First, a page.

The Library’s Young Readers Center Celebrates National Poetry Month

Failing to fetch me at first keep encouraged,
Missing me one place search another,
I stop somewhere waiting for you.
—Walt Whitman, Leaves of Grass

Monica Valentine of the Library's Young Readers Center stands along side their very colorful display of children's poetry.

Monica Valentine of the Library’s Young Readers Center stands alongside their very colorful display of children’s poetry.

So much of children’s literature is grounded in poetry.  From the ever-popular nursery rhyme to the the famous Green Eggs and Ham, children’s literature relies on verse to teach lessons, impart history, convey emotions, or maybe just to be lighthearted and to entertain.

On your next visit to the Library of Congress, experience the incredible gift of poetry for children at the Young Readers Center. Tucked away on the ground floor of the Thomas Jefferson building, the YRC is the space in the Library for our youngest patrons. From infants to teens, the YRC provides a space to explore books. Beyond that, the YRC also offers a wide variety of programming, from story hours and to more specialized educational programming.

The Young Reader’s Center is currently celebrating National Poetry Month—the staff has assembled a fantastic display highlighting children’s poetry. We encourage you to visit the YRC’s webpage, read.gov, for more information. Whitman and other great poets are waiting for you there!

 

Laureate Projects Present and Past

Tonight the next segment of Natasha Trethewey’s second-year project, “Where Poetry Lives,” airs on the PBS NewsHour. For this segment, Natasha traveled to her native Mississippi to participate in the 14th Congressional Civil Rights Pilgrimage, led by Congressman John Lewis. This segment marks a turn for the project: the first four highlighted poetry programs with […]

National Poetry Month and Bad King John

The following guest post is by Margaret Wood, a senior legal research specialist at the Library of Congress. It is cross posted on the Law Library’s blog, In Custodia Legis. Magna Carta is coming to the Library of Congress in November 2014! This document is regarded as being one of the foundations of representative government […]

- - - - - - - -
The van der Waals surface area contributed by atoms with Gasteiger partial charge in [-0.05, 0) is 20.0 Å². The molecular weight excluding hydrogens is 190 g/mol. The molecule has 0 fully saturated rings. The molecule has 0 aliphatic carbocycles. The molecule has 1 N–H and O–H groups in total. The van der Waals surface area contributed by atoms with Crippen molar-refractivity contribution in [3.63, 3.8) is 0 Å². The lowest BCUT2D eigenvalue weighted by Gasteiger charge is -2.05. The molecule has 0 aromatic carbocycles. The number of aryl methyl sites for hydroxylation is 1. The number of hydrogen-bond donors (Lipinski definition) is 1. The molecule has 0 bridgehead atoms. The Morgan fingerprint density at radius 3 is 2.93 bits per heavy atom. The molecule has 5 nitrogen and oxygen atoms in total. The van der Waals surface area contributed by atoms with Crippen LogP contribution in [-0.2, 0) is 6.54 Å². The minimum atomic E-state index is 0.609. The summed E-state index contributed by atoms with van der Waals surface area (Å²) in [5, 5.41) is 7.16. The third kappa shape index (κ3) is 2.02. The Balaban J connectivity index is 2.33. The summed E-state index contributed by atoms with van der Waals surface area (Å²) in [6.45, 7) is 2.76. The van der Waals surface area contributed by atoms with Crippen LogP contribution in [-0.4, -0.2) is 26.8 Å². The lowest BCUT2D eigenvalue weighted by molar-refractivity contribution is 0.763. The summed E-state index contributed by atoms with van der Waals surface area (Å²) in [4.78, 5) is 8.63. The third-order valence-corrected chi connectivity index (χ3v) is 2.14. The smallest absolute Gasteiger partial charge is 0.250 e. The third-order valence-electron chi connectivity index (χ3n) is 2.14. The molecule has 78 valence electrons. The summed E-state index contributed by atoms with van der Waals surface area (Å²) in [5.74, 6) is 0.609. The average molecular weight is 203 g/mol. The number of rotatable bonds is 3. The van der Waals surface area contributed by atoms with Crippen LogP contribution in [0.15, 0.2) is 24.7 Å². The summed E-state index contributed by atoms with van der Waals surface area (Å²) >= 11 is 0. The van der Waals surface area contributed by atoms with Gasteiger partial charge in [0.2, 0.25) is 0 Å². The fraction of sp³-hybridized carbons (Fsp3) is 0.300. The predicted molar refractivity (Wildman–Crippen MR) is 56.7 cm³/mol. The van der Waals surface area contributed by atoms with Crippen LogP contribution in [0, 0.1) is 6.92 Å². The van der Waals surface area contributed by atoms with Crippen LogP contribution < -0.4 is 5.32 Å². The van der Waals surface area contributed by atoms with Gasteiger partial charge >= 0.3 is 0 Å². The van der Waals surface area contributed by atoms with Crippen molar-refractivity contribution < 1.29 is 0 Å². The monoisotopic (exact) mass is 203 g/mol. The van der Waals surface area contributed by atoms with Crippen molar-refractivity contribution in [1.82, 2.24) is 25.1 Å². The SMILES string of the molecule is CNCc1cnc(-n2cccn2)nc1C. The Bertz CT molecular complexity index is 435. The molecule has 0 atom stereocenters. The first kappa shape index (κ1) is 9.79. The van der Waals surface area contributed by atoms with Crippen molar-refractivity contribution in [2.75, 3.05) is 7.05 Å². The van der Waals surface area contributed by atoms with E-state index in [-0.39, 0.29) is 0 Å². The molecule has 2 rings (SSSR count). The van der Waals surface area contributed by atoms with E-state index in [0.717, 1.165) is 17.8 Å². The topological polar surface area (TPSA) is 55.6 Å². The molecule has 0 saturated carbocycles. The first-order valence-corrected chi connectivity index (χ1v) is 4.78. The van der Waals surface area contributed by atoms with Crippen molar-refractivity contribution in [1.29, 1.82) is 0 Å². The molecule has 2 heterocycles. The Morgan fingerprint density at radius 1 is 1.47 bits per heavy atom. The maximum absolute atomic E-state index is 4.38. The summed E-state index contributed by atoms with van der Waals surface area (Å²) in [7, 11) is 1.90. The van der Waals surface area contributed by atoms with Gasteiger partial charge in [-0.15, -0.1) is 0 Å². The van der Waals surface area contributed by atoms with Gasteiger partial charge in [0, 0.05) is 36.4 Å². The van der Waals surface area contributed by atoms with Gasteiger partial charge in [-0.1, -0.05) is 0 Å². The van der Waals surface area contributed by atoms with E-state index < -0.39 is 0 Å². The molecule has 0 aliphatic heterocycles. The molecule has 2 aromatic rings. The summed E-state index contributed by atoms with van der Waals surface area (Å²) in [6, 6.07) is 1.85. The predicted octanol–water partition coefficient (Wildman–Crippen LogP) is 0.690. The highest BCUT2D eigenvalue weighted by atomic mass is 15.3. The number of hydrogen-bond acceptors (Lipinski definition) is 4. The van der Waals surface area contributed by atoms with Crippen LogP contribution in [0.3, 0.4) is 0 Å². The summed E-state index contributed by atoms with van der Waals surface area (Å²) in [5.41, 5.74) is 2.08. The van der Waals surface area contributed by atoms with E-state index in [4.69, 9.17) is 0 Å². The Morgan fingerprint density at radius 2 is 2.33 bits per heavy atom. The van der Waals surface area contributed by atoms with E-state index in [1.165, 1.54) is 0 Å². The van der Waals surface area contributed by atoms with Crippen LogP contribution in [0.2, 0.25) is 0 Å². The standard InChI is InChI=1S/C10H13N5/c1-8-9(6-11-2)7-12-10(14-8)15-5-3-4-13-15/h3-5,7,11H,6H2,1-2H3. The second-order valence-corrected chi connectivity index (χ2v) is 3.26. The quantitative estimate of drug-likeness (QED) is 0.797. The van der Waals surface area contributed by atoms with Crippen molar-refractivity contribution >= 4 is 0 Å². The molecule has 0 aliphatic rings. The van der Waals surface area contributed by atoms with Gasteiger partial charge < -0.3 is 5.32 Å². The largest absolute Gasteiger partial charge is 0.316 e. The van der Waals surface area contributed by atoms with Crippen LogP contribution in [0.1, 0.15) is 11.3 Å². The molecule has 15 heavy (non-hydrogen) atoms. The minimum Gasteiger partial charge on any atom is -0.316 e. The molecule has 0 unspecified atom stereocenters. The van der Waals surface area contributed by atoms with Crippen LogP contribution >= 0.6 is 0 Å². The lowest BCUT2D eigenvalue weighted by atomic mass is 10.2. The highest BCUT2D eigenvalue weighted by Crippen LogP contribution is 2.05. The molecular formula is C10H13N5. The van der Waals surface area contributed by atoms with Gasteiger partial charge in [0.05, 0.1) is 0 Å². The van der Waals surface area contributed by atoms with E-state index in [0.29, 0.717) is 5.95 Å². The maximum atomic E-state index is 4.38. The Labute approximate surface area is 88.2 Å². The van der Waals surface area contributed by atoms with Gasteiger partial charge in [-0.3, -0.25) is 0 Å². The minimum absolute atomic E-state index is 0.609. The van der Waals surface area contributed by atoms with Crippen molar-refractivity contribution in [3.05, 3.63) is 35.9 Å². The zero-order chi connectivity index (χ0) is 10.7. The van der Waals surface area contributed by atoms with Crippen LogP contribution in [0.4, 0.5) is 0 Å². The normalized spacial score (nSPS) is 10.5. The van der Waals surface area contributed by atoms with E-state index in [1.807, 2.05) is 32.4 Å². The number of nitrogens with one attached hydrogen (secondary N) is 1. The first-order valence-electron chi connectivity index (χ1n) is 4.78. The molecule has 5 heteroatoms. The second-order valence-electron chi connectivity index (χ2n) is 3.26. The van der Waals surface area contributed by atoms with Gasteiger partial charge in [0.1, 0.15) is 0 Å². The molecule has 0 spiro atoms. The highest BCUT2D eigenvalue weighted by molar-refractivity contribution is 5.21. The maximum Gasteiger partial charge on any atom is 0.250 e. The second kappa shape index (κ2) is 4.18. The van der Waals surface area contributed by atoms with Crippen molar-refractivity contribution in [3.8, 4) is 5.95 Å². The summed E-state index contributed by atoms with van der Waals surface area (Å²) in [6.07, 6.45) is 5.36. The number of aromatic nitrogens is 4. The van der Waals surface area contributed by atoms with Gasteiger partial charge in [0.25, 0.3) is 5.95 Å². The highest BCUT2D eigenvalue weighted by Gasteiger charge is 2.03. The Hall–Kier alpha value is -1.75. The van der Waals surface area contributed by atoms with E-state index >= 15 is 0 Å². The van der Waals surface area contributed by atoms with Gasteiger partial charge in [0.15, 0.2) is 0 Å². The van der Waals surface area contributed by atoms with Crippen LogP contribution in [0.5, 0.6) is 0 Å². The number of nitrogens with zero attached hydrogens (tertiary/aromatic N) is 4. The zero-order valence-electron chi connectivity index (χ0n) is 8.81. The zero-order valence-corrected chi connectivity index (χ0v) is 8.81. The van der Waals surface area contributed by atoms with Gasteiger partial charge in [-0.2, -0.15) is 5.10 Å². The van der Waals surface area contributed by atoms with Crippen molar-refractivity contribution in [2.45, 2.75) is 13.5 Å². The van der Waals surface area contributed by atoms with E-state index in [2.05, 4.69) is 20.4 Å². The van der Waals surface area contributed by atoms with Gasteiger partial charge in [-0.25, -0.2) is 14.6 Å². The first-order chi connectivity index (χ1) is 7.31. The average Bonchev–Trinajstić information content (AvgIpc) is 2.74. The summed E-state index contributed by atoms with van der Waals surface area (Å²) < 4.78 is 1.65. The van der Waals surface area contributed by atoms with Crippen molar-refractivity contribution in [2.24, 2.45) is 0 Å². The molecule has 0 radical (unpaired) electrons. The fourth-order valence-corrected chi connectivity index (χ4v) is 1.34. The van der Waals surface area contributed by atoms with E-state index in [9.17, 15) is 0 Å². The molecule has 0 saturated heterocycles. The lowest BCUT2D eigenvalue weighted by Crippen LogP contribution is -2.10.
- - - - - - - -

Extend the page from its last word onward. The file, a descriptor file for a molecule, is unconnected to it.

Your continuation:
Happy 100th Birthday to Octavio Paz

The following is a guest post by Catalina Gómez, program coordinator in the Library of Congress Hispanic Division. The Poetry and Literature Center and the Hispanic Division of the Library of Congress join today in commemorating of the centennial of one of Latin America’s most beloved literary figures: the poet, essayist, journalist, and towering figure […]

Finding “Where Poetry Lives”

Poet Laureate Natasha Trethewey’s second-term project, “Where Poetry Lives,” has offered her the opportunity to see first-hand how poetry strengthens our communities. She has travelled from coast-to-coast and met people from different backgrounds and at different parts of their lives, all of whom connected to her and to each other through the art. I wrote […]

Kluge Center Spotlight: Arun Sood on Robert Burns

The following is a guest post by Jason Michael David Steinhauer, program specialist in the Library of Congress Office of Scholarly Programs. The John W. Kluge Center welcomes promising young scholars from the United Kingdom to conduct research at the Library of Congress. The scholars—all currently pursuing doctorate degrees—are funded by the Arts and Humanities […]

In Praise of Detective Peter, or How We Get By With a Little Help from Our Friends

The following is a guest post by Abby Yochelson, English and American Literature Reference Specialist at the Library of Congress’s Main Reading Room. Peter Armenti, frequent blogger here and a wonderful reference librarian, has dazzled a collection of literary librarians across the country. As the current cliché goes, he thinks outside the box to great […]

LISTEN: Zora Neale Hurston Performs Folk Poetry and Song from her Native Florida

The following guest post is by Ann Hoog, folklife specialist from the American Folklife Center at the Library of Congress. To celebrate Black History Month on this last day of February, Ann has written the following post on the Library’s extraordinary Zora Neale Hurston collections. Among the American Folklife Center’s extensive collections of ethnography, folk […]